The stream of consciousness that was trickling down his brain dammed itself when he felt the older mercenary bundling him up. He was a prince, yes, but it had been many years since someone had tucked him into bed. When they moved away, one of his own reached out from the blanket and grasped Naz by the wrist. She stopped and looked at his hand, then at him, standing in front of the window between the two beds. Her armored glove sat on the bedside table to her right, set to the side.
“Can you stay? Just a little while?” He asked, very quietly, as his fingers released her. “Until I fall asleep.”
She deliberated for a moment in her answer, and immediately guilt balled in his stomach. She’d already done so much for him, for them. Certainly, she had more important things she needed to handle, and rest that she needed to get herself. Before he could dismiss his own request, Naz nodded her head slowly.
“Just for a while,” She responded simply. Her bag was placed on the floor, and then she sat against the bedside table. Varlaine watched her reach into her pack and pull out a hardy looking jar of ink, bundled in a cloth, and then a leather-bound book. From the inside cover of the book, she pulled a feather pen.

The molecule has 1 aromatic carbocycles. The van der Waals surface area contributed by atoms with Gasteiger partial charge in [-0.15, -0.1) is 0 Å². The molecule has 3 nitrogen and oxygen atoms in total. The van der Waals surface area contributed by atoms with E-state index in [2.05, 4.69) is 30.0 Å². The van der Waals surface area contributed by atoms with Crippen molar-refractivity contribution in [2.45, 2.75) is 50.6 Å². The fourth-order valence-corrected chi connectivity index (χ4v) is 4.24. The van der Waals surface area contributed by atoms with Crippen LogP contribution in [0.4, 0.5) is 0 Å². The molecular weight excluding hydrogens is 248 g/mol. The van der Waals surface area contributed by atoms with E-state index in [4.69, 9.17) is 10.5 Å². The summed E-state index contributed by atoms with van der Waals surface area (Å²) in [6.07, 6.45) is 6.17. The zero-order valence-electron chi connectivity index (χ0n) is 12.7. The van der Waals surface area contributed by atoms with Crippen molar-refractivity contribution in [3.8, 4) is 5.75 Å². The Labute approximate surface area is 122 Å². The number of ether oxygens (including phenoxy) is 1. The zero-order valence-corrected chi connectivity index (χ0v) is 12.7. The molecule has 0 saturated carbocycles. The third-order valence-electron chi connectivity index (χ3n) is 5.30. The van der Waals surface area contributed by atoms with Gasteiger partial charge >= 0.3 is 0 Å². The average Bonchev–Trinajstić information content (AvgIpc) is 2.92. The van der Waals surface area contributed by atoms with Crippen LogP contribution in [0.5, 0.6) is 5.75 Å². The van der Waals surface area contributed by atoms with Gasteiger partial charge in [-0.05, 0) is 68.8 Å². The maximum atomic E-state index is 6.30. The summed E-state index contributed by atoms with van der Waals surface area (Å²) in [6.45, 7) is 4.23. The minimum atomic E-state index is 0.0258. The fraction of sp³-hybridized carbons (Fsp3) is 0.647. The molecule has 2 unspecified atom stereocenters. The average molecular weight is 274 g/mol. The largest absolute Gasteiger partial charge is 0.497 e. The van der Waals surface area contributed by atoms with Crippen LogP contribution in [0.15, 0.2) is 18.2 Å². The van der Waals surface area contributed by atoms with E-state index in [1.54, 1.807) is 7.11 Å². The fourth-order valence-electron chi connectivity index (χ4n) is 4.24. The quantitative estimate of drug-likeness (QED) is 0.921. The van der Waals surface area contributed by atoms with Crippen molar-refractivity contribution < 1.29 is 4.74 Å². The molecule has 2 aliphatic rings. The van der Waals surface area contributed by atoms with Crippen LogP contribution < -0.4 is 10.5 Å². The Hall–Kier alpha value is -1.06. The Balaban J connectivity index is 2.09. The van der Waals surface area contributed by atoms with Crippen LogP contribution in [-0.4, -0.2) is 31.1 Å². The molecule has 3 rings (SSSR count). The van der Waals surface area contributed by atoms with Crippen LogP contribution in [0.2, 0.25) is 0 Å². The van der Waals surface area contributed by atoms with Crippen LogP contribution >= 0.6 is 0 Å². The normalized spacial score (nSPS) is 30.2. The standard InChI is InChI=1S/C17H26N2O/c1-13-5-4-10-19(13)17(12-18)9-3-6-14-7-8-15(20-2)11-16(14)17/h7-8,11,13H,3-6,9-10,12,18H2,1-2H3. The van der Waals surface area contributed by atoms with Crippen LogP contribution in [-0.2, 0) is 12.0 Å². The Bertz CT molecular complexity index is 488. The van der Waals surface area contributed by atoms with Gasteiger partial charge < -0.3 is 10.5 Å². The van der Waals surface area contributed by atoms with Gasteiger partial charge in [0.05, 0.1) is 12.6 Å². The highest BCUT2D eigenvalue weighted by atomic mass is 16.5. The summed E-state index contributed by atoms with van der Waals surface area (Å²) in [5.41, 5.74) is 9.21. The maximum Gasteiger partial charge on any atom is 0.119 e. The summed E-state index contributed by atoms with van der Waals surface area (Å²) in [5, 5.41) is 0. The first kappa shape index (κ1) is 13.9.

Slipping her remaining glove off, Naz pulled the stopper from the ink and put the bottle on the floor beside her. She had to prop the book up on her knees to get any of the windowed moonlight to shine on it, but she managed well enough. The mercenary held it there, then dipped the pen in the inkwell. She wiped the edges off on the rag the bottle had been in, already stained with months of black streaks. Then she pressed the pen to the page and began to write, in a long, flowing script. Varlaine scooted up on his pillow to read it over her shoulder. She didn’t seem to notice.
‘Fifth of Lune, 1227.’ She scrawled the date at the top. ‘Returned to Dalren with the Revengardians safe and sound. Pressed the townsfolk to move west; I fear any delay could lead to a painful end to their story. I hope that when I leave them in the morn, they will possess the strength to make it to Kelvrir without me.’
Varlaine watched her write, listening to the soft scratch of pen on paper. The mat under him grew more and more comfortable, and his eyelids only heavier.
‘Nicomenda informed me that the boy, Varlaine, was beset by a wolf Alra who was hunting his trail. Varlaine appears fine, but I have my worries.’ Naz tapped her pen a few times at the paper in thought, before continuing. ‘I will keep an eye on him as we travel. If his seekers have Alra on us, there will be a need for nightguards and haste, as much as I can inspire in the pair. The girl is going to give me trouble…’
The words on the page were blurring together, enough that Varlaine questioned a line he read after going over it twice with blurring eyes. Finally, he let them fall closed, and closed they stayed.